In a boost to South Africa’s healthcare resilience, the first Phakamisa Sustainability and Innovation Summit has paved the way for more effective, efficient, and equitable delivery of high-quality healthcare across the country.
Hosted at the Embassy of Sweden, the first-of-its-kind summit focussed on prevention and early detection, capacity building and health equity, and optimising the use of innovation to build sustainable healthcare systems. The Summit delved into issues of growing concern, including noncommunicable diseases such as cancer, diabetes, and heart disease, which have increased dramatically in South Africa in recent decades. Preeminent speakers came from across the healthcare ecosystem, including Deputy Minister of Health, Dr Sibongiseni Dhlomo, as well as representatives from businesses, patient groups, non-governmental organisations, and the United Nations.
To kick off the event, global pharmaceutical company AstraZeneca signed a partnership agreement with Rare Diseases South Africa, supporting the creation of a national registry for rare diseases and providing training and help for young patients and caregivers aged 18-30 affected by rare diseases. 1 in 15 South Africans is estimated to be affected by rare diseases, the collective name for more than 7,000 different conditions. The partnership will increase understanding of the burden of rare diseases in South Africa and improve equitable health care for those affected.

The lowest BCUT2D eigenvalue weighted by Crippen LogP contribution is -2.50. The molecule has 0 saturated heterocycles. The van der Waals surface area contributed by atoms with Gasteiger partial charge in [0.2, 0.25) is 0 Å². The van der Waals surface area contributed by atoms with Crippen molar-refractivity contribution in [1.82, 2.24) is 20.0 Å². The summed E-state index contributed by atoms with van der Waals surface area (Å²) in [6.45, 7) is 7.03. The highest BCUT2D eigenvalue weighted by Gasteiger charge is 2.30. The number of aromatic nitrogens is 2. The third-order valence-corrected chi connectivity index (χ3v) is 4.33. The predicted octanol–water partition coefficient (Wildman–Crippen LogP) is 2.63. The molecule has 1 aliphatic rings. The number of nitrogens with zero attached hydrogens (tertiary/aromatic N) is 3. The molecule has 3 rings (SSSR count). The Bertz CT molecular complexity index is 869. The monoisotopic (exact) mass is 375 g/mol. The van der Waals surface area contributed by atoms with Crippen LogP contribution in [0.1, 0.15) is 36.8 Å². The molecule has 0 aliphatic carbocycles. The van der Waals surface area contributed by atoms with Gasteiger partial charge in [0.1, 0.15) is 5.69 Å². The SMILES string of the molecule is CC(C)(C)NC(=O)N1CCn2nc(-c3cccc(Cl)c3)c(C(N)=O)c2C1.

In addition, AstraZeneca also announced an expansion of its existing collaboration with Medsol AI Solutions, which deploys state-of-the-art Wi-Fi ultrasound probes to detect lesions at high risk of breast cancer in seconds. The AI (Artificial Intelligence) rapid detection app has already been rolled out in rural Melusi and Daspoort Poli Clinics in Tshwane to help with early disease detection. It will now be expanded to breast cancer screening programs at Tintswalo Breast Health Clinic, Groote Schuur Hospital Breast Clinic and Quadcare Clinic in Alexandra.
Pelin Incesu, Area Vice President, Middle East and Africa, AstraZeneca, stated, “In partnership with the government and other stakeholders, AstraZeneca is working tirelessly to strengthen South Africa’s healthcare system by focusing on providing equitable access to care and medicines and exploring innovative technology that can detect disease at an earlier stage, improving patient outcomes. The Phakamisa Sustainability and Innovation Summit provides a platform to collectively explore new ways to prevent emerging threats to health like non-communicable diseases, to diagnose patients earlier and quicker, and to ensure all healthcare practitioners have the skills to deliver top-quality care to patients, no matter who they are or where they live.”
Dr Sibongiseni Dhlomo, Deputy Minister of Health, Republic of South Africa, said, “We are committed to delivering quality healthcare services for all South Africans, and that means working with partners across the public, private and third sector to ensure our health system is sustainable and resilient, able to meet current and future challenges. With non-communicable diseases rising, prevention, early detection, and capacity building are at the forefront of these efforts.”